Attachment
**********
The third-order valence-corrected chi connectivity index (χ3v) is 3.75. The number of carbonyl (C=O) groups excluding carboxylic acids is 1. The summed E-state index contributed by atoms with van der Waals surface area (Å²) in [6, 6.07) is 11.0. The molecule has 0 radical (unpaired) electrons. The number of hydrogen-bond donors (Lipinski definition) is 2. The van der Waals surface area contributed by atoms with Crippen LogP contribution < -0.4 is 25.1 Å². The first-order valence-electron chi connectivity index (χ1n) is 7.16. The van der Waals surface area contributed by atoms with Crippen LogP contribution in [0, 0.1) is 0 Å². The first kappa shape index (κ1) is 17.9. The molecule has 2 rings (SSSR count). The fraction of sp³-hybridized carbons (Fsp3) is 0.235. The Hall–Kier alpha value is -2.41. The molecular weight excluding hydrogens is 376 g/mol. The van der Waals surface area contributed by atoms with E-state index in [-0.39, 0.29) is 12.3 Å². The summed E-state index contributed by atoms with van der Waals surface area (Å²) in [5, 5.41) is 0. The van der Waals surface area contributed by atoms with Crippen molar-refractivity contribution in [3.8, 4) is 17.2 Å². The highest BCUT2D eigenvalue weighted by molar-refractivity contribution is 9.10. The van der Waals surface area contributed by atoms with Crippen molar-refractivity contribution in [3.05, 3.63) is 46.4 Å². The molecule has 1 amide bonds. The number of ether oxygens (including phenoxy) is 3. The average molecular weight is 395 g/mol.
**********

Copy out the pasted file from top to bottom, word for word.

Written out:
The third-order valence-corrected chi connectivity index (χ3v) is 3.75. The number of carbonyl (C=O) groups excluding carboxylic acids is 1. The summed E-state index contributed by atoms with van der Waals surface area (Å²) in [6, 6.07) is 11.0. The molecule has 0 radical (unpaired) electrons. The number of hydrogen-bond donors (Lipinski definition) is 2. The van der Waals surface area contributed by atoms with Crippen LogP contribution < -0.4 is 25.1 Å². The first-order valence-electron chi connectivity index (χ1n) is 7.16. The van der Waals surface area contributed by atoms with Crippen LogP contribution in [0, 0.1) is 0 Å². The first kappa shape index (κ1) is 17.9. The molecule has 2 rings (SSSR count). The fraction of sp³-hybridized carbons (Fsp3) is 0.235. The Hall–Kier alpha value is -2.41. The molecular weight excluding hydrogens is 376 g/mol. The van der Waals surface area contributed by atoms with E-state index in [-0.39, 0.29) is 12.3 Å². The summed E-state index contributed by atoms with van der Waals surface area (Å²) in [5, 5.41) is 0. The van der Waals surface area contributed by atoms with Crippen molar-refractivity contribution in [3.8, 4) is 17.2 Å². The highest BCUT2D eigenvalue weighted by molar-refractivity contribution is 9.10. The van der Waals surface area contributed by atoms with Crippen molar-refractivity contribution in [3.05, 3.63) is 46.4 Å². The molecule has 1 amide bonds. The number of ether oxygens (including phenoxy) is 3. The average molecular weight is 395 g/mol.